The first shoe has fallen in what promises to be a prolonged period of massive reorganization and debt restructuring in America’s radio landscape, as one of the largest radio station owners has filed for Chapter 11 bankruptcy. Announced on Wednesday (11-29), Cumulus Media has filed voluntary petitions to reorganize under Chapter 11 of the United States Bankruptcy Code in the Bankruptcy Court for the Southern District of New York.
Cumulus Media owns roughly 70 country music radio stations, along with 446 total stations in 90 media markets. The company is also partnered with Big Machine Records via the NASH Icon record label with artists Reba McEntire, Martina McBride, Hank Williams Jr., and Ronnie Dunn. Cumulus also owns NASH Country Daily, which used to be the well-circulated country music periodical Country Weekly before Cumulus purchased the magazine in 2014, retooled it to their country-centric “NASH” brand, and eventually shut down print operations in April of 2016 due to dwindling revenues.
What effect the Cumulus bankruptcy will have on the country industry remains to be seen, but it may not be as bad as it sounds. Since Cumulus still has plenty of cash reserves, it plans to continue operations mostly as normal through the Chapter 11 restructuring. It’s a different story for rival iHeartMedia who is the #1 radio station owner in America ahead of Cumulus, and is facing its own financial woes. The hope is the filing will reduce Cumulus Media’s debt load by roughly $1 billion—or 69% of the company’s responsibilities—giving it the flexibility to deal with rigors of the changing media marketplace moving forward.
“Over the last two years, we have focused on implementing a business turnaround to reverse the Company’s multi-year ratings, revenue and EBITDA declines, create a culture that fosters motivated and engaged employees, and build an operational foundation to support the kind of performance we believe Cumulus is capable of delivering,” says Mary Berner, President and CEO of Cumulus Media. “As we have demonstrated in many measurable ways – including increased ratings, revenue market share gains, improved employee satisfaction, reduced employee turnover and, over the last several quarters, our return to year-over-year EBITDA and revenue growth – that turnaround has not only been successful but is continuing. However, as we have noted consistently, the debt overhang left by previous years of underperformance remains a significant financial challenge that we must overcome for our operational turnaround to proceed.”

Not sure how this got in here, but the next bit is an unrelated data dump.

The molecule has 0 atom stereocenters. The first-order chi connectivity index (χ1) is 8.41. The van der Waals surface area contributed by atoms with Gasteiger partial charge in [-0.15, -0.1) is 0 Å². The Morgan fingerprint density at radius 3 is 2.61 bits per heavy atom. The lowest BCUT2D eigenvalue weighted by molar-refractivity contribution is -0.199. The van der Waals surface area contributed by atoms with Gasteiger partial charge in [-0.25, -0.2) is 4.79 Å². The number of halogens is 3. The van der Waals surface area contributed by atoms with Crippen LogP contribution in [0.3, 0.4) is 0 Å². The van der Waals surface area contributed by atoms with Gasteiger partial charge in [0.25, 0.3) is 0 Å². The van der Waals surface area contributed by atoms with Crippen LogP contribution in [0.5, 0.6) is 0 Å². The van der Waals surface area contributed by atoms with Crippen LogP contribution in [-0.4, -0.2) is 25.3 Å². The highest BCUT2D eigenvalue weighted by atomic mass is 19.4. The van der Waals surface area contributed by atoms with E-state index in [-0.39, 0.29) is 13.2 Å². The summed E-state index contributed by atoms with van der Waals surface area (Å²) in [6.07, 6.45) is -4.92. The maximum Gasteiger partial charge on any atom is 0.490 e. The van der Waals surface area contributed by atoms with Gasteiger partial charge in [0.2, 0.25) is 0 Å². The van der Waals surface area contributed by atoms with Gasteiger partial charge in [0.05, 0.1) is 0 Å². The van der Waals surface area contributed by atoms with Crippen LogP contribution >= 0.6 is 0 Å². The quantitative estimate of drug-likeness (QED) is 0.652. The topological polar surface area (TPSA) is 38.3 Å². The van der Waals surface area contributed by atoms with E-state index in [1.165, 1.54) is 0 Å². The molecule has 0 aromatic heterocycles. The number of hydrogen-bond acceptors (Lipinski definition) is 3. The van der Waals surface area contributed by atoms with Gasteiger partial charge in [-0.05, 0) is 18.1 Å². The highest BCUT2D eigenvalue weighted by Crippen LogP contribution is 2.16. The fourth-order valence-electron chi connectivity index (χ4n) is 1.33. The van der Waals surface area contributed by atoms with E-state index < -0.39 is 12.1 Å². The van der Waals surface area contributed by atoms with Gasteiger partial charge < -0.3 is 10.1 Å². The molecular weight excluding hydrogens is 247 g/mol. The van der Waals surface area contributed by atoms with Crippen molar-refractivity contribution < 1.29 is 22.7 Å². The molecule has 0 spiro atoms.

The previous years of underperformance are mostly due to the previous CEO of Cumulus Media, Lew Dickey. Lew was fired in September of 2015 after taking Cumulus down a path that relied greatly on using country music to revitalize the company. Along with Lew Dickey’s brother, Cumulus Vice President John Dickey, the company planned and entire suite of “NASH” media and consumer products, not limited to tiers of radio stations to appeal to different country music listeners, consumer goods such as clothing, furniture, food, and even paint and restaurants, along with their label partnership with Big Machine Records that hoped to revitalize the careers of iconic country artists left in the lurch by modern country radio’s focus on youth, and tight Top 40 playlists. Ultimately the plan turned out to be more sizzle than serious strategy.
“The actions we are taking today to address our balance sheet are a critical step forward for Cumulus,” continued Cumulus CEO Mary Berner. “We will use this restructuring process to relieve the financial constraints on our continued progress, allowing us to focus our resources on investing in our business and people to strengthen our competitiveness and ultimately drive growth.”
But just like with the exit of the Dickey Brothers, this Chapter 11 filing will certainly have reverberations in country music, which unlike other genres and music industries, still relies very much on radio to connect with consumers, and promote artists.
All this news comes as iHeartMedia has made it known they do not expect to be “a going concern” in 12 months or less, leaving even more uncertainty for the country music industry.